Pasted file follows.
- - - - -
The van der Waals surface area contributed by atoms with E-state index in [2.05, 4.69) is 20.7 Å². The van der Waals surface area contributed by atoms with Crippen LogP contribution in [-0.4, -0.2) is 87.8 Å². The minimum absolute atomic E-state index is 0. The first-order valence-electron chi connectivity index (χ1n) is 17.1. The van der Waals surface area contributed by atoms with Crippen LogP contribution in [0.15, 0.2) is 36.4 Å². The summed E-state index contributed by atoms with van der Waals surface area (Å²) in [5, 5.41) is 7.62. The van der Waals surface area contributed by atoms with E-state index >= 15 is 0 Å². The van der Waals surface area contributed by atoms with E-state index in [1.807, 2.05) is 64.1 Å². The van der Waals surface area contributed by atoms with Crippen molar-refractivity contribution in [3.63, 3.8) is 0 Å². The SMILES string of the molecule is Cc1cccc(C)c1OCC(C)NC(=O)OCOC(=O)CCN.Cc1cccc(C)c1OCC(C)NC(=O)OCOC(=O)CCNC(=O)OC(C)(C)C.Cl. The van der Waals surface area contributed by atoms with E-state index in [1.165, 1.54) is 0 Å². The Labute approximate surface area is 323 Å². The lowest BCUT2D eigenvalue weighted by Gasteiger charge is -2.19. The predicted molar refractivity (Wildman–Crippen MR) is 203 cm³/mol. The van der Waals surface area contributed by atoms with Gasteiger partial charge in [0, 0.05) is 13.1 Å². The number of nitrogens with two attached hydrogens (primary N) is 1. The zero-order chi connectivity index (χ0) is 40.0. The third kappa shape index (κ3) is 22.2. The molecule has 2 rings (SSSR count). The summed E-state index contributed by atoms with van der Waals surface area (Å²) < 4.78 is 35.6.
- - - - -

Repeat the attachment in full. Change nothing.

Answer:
The van der Waals surface area contributed by atoms with E-state index in [2.05, 4.69) is 20.7 Å². The van der Waals surface area contributed by atoms with Crippen LogP contribution in [-0.4, -0.2) is 87.8 Å². The minimum absolute atomic E-state index is 0. The first-order valence-electron chi connectivity index (χ1n) is 17.1. The van der Waals surface area contributed by atoms with Crippen LogP contribution in [0.15, 0.2) is 36.4 Å². The summed E-state index contributed by atoms with van der Waals surface area (Å²) in [5, 5.41) is 7.62. The van der Waals surface area contributed by atoms with E-state index >= 15 is 0 Å². The van der Waals surface area contributed by atoms with E-state index in [1.807, 2.05) is 64.1 Å². The van der Waals surface area contributed by atoms with Crippen molar-refractivity contribution in [3.63, 3.8) is 0 Å². The SMILES string of the molecule is Cc1cccc(C)c1OCC(C)NC(=O)OCOC(=O)CCN.Cc1cccc(C)c1OCC(C)NC(=O)OCOC(=O)CCNC(=O)OC(C)(C)C.Cl. The van der Waals surface area contributed by atoms with E-state index in [1.165, 1.54) is 0 Å². The Labute approximate surface area is 323 Å². The lowest BCUT2D eigenvalue weighted by Gasteiger charge is -2.19. The predicted molar refractivity (Wildman–Crippen MR) is 203 cm³/mol. The van der Waals surface area contributed by atoms with Gasteiger partial charge in [0, 0.05) is 13.1 Å². The number of nitrogens with two attached hydrogens (primary N) is 1. The zero-order chi connectivity index (χ0) is 40.0. The third kappa shape index (κ3) is 22.2. The molecule has 2 rings (SSSR count). The summed E-state index contributed by atoms with van der Waals surface area (Å²) < 4.78 is 35.6.